Mood swings are normal for teenagers, but when should you be concerned that they may be a sign of a mental illness?

Mental illness is more common in teenagers than you might think, but many types are treatable. The most important thing is to get a diagnosis so that your child can receive the support they need.

As a parent, it’s important to be aware of these 6 facts about mental illness in teens:

Common mental illnesses in teens

The most common mental illnesses in teens are:

  • Generalized anxiety disorder (GAD) is characterized by excessive worry about everyday matters. Teens with GAD may worry about their grades, their social life, their health, or the future. They may have difficulty controlling their worries and may experience physical symptoms of anxiety, such as headaches, stomachaches, and difficulty sleeping.
  • Social anxiety disorder (SAD) is characterized by severe feelings of self-consciousness and insecurity in social settings. Teens with SAD may feel anxious about being judged or criticized by others. They may avoid social situations altogether or may experience intense anxiety when they are in social situations.
  • Depression is characterized by persistent feelings of sadness, anxiety, and/or emptiness. Teens with depression may lose interest in activities they used to enjoy, have difficulty sleeping or concentrating, and may experience changes in their appetite or weight. They may also have negative thoughts about themselves and the world around them.

Physicians define mental illness in a more specific way than most people.

To diagnose a teen with major depressive disorder, physicians look for depressed mood or lack of interest in hobbies. But these signs might show up as changes in grades, disinterest in friends, or irritability.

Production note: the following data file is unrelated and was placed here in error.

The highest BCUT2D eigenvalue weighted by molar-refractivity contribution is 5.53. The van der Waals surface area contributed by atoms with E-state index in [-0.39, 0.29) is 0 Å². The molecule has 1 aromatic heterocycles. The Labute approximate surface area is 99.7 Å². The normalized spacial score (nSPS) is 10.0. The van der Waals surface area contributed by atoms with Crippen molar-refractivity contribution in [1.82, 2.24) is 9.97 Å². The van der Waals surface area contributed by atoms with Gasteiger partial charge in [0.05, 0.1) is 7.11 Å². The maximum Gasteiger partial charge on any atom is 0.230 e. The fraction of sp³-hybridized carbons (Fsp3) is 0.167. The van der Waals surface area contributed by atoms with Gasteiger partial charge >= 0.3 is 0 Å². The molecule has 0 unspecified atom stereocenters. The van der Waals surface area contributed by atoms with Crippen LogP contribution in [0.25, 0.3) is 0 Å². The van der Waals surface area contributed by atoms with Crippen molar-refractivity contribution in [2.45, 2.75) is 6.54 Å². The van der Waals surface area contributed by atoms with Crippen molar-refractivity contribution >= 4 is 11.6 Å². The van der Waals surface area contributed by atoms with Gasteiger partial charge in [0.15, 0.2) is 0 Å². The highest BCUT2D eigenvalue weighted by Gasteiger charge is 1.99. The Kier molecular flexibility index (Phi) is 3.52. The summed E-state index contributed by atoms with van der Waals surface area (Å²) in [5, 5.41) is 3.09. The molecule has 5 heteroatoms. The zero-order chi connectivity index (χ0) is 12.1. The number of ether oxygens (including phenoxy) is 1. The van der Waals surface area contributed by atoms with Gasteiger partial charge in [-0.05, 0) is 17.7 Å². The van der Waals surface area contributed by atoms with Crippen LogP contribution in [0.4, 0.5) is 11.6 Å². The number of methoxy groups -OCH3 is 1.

If a teen has at least one of these symptoms, doctors will assess additional criteria. To be diagnosed with major depressive disorder, a teen must also have at least five of the following symptoms:

  • Changes in sleep
  • New onset of guilt
  • Changes in energy level
  • Changes in concentration or task completion
  • Changes in appetite
  • Changes in motivation
  • Thoughts of suicide

If your teen has occasional episodes of anger or stays out late sometimes, it’s probably not a reason to be worried. But if these feelings persist and there are other unusual symptoms, it’s a good idea to talk to your doctor.

Warning signs of mental illness in teens

One of the most common warning signs of mental illness in teens is a decline in grades. Other warning signs include:

  • Changes in social habits, such as pulling away from school, friends, and activities that your child used to enjoy.
  • Generalized anxiety disorder symptoms:
    • Feeling restless, wound up, or on edge
    • Becoming fatigued easily
    • Struggling with concentration
    • Experiencing irritability
    • Feeling muscle tension
    • Having difficulty keeping worry levels under control
    • Struggling with sleep
  • Social anxiety disorder symptoms:
    • Feeling very anxious at the thought of being around others
    • Experiencing extreme self-consciousness and fear of humiliation
    • Worrying about being judged